5 lessons in designing inclusively – A spotlight on GrabFood’s UX design in Southeast Asia


Wei Ni Neo

January 18, 2022 | 4 min read

Jay Demetillo, Lead UX Designer at Grab shared his four tips for breaking your design biases at our recent CX Circle APAC event. Here, he deep dives into digital accessibility and inclusive UX design in Southeast Asia.

Firstly, what is Grab?

Grab is a superapp based in Southeast Asia which provides everyday services like deliveries, mobility, and financial services in markets such as Singapore, Vietnam, Cambodia, and Myanmar. GrabFood, a subservice of Grab, is a food delivery service connecting local food businesses to people. As well as catering to their own users, Jay’s team also had to consider different government regulations, socioeconomic statuses, and laws in each country to ensure their offering was accessible to all.

Get the Digital Accessibility Handbook

Download our handy guide to creating better user experiences for all.



Having worked in Southeast Asia for a number of years now, here’s what he had to say about designing for this part of the world.

1. Southeast Asia is complex when it comes to technology

“There is a digital divide between countries”, Jay begins. Most people are unaware that the majority of the market share in Southeast Asia uses Android phones, contrasting with the IOS experience in the West. So they need to ensure their designs are optimized for old Android phones to give their users the most comfortable experience on the app. 


2. To create a smart and impactful product, you must localize and understand the culture

Jobs to be done in the US

Instacart, an American eCommerce app

A clean-cut design works on platforms such as the American app Instacart with an emphasis on promotional items. The discounts are displayed via colors and words to attract and entice users. 


Using Jobs to be done for inclusive ux design in SEA

Tiki, a Vietnamese e-commerce app

In contrast, the Vietnamese app Tiki uses colors and lots of information to drive customer purchases. This brings back the point of inclusive UX design; unpacking biases and assumptions to understand that a clean design will not work for every market.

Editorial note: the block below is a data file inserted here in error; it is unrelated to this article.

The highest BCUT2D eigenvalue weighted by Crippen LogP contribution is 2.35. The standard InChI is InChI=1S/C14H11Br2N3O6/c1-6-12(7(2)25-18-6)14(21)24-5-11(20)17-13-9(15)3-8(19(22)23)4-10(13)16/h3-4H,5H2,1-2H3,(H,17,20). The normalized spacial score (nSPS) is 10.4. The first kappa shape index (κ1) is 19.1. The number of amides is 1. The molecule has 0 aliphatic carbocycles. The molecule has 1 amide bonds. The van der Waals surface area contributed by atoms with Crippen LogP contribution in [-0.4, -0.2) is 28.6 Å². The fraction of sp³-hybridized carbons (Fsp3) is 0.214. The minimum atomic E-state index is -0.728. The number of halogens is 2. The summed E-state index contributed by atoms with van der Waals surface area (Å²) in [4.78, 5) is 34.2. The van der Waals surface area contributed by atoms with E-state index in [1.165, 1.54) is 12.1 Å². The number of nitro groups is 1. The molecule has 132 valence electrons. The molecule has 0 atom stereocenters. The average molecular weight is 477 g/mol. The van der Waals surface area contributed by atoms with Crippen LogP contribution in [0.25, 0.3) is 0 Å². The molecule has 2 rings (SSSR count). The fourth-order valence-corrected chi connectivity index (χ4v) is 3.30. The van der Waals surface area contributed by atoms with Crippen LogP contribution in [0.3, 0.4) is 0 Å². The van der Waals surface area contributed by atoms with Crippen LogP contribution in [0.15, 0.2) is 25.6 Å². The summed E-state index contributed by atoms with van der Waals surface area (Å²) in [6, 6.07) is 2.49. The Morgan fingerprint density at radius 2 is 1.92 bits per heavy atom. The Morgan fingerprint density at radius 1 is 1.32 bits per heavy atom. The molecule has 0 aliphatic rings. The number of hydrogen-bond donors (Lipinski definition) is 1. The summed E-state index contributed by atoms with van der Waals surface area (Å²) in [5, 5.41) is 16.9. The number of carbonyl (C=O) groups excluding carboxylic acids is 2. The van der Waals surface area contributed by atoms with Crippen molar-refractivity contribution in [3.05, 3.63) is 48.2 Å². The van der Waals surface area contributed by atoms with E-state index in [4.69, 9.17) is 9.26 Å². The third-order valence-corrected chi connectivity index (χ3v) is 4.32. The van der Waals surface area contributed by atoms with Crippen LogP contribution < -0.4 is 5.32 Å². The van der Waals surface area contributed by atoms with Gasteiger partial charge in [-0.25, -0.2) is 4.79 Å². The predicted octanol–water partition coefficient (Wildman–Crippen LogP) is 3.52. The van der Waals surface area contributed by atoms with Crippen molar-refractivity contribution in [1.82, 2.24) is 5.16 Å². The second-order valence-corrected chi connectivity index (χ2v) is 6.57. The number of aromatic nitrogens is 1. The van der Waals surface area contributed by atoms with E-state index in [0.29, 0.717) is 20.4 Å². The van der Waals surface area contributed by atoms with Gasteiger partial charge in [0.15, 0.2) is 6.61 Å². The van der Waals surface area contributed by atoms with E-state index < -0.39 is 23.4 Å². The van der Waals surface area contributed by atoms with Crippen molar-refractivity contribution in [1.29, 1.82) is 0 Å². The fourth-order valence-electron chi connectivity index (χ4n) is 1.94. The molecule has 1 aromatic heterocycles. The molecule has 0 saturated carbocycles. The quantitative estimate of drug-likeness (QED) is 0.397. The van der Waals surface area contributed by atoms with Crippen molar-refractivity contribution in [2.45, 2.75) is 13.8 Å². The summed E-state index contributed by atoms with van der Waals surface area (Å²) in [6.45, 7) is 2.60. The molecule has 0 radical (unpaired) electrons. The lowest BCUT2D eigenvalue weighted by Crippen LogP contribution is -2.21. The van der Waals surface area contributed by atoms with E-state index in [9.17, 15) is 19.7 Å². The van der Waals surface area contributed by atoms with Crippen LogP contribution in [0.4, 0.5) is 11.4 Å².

3. Focus on the customers’ journey and habits to deliver a better experience

Jay and his team needed to understand how their customers in each country were ordering meals in their day-to-day lives. They talked to locals who had never used food apps before and observed how they ordered food and interacted with waiters.

An image of a group of locals talking to Grab's UX team over a meal

In most Southeast Asian countries, locals would often ask for waiters’ recommendations and photos of the food, which affected their purchase decisions. Jay’s team prioritized these elements into their product, such as recommending complimentary food items and having photos next to the name of the food items.


4. Iterate, iterate, and iterate again

The ux design evolution of Grabfood's Home

In 2017, GrabFood was “a mess”, says Jay, with little to no localization of each country’s culture in the app. After many iterations of GrabFood’s homepage (which has kept evolving since the last image) —backed up by strong insights from their user research sessions and A/B tests— the team has turned their app into one that’s now scalable in each country. 

Creating a scalable, inclusive app experience

Creating a scalable, inclusive ux design app experience